Billionaire Sir Richard Branson propped up his shoeless feet as he headed from San Francisco to Toronto on his technology-loving airline's inaugural international flight.
He dreamed of a day when Virgin America would whisk him and other globetrotters from California to Australia in a mere two hours with the help of rockets developed in another of his endeavors: commercial space travel.
"I'm determined to do it in my lifetime," said Branson, who turns 60 in July. "Fortunately, both my parents are still alive and in their nineties, so I've got a few years to get it worked out."
Branson was confident that the world would see commercial space flight in about two years, but said it could take 10 times that long to put the science to work on that quick flight to Sydney or Melbourne.
Meanwhile on Tuesday he was celebrating Virgin America's first international route with service to Toronto. Later this year the airline plans to add Mexican cities to its list of destinations.
California's celebrity governor Arnold Schwarzenegger stopped by San Francisco International Airport to take part in a send-off ceremony.
The governor lauded Branson for his "audacity and great vision," praising Virgin for having modern, sophisticated and fuel-efficient jets.
The British entrepreneur launched San Francisco-based Virgin America in August 2007, after appeasing regulators that forbid more than 25 percent foreign ownership of US airlines.
The low-cost carrier quickly established itself as a hip operation tuned into the Internet Age lifestyle. Virgin jets were the first to feature plugs at passenger seats for charging laptops, iPods, smartphones or other gadgets.
Virgin added seat-back screens so passengers could watch movies, play videogames, check email, or even send messages to fellow travelers on flights.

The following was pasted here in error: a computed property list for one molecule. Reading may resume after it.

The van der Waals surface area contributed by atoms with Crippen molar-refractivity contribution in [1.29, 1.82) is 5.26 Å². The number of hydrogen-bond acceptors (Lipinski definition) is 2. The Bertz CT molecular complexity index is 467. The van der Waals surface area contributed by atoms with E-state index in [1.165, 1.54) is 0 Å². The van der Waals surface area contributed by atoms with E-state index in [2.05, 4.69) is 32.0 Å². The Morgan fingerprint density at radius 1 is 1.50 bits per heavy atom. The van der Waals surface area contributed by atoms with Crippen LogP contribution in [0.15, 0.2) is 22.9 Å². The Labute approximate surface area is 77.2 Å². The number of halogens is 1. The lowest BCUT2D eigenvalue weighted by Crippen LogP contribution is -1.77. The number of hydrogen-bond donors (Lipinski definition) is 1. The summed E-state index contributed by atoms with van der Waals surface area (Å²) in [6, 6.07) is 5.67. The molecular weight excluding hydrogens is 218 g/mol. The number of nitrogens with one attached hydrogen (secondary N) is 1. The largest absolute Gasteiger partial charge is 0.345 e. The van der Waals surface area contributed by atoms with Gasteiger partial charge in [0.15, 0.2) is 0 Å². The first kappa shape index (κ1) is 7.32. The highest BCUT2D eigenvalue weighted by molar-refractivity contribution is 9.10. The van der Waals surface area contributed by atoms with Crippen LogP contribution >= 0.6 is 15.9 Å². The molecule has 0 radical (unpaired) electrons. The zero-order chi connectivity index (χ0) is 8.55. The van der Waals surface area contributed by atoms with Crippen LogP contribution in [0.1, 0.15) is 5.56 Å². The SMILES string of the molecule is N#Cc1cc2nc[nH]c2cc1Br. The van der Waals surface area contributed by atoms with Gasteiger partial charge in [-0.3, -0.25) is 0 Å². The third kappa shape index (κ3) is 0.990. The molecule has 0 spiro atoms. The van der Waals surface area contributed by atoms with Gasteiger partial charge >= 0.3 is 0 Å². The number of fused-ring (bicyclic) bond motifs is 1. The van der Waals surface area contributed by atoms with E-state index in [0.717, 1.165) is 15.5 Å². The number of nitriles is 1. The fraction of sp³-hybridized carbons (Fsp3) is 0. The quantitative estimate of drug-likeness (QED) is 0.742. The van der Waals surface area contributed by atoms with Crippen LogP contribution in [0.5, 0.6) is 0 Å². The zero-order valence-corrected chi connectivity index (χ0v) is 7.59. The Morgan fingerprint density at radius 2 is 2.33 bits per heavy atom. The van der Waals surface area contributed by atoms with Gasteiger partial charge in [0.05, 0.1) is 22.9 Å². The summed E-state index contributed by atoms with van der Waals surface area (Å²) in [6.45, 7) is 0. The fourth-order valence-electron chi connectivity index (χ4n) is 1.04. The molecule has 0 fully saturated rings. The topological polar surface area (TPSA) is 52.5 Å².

"If I am sitting in seat 1K and see an attractive lady in seat 4A I can send her a message that I have an empty seat next to me and hope she comes to make use of it," Branson said.
"I am actually a married man, but some men might find their future wife or they just might have a good night, or some women might get lucky too," quipped Branson, whose Virgin Group owns 25 percent of the airline.
Virgin set another airborne standard by turning its jets into flying "hot spots" where passengers can get wireless Internet connections for 13 dollars.
"Wi-Fi and power, certainly," flight attendant Boris Wilson said before poking fun at other airlines' offerings. "But, no peanuts. Sorry."
Branson said basing Virgin America in the San Francisco area has enabled him to tap into technology innovations including social networking star Facebook and microblogging sensation Twitter.
Virgin teams have worked closely with Internet powerhouse Google. The web search titan's co-founder Larry Page was married on Branson's Necker Island in the Caribbean.
"If you are creating any kind of new experience for members of the public you've got to be well ahead of everybody else," Branson said.
"Therefore, you've either got to be technically savvy yourself or surround yourself with technically savvy people. I am more the latter than the former."
Virgin has said its reputation for embracing innovation has fortunately attracted talented people eager to charge into new frontiers.
"We've got flagship companies like Virgin Galactic," Branson said, referring to the firm whose experimental SpaceshipTwo aircraft designed to one day carry paying customers into space had its maiden flight over the California desert in March.
"You've got to pinch yourself when you think about what they are getting up to there. It is so exciting."
Branson said he takes his dreams to Virgin engineers and scientists to be made real.
"It is about keeping on asking questions, dreaming, pushing and inspiring," Branson said. "If you cut corners, don't innovate, you will disappear because somebody else does it better."
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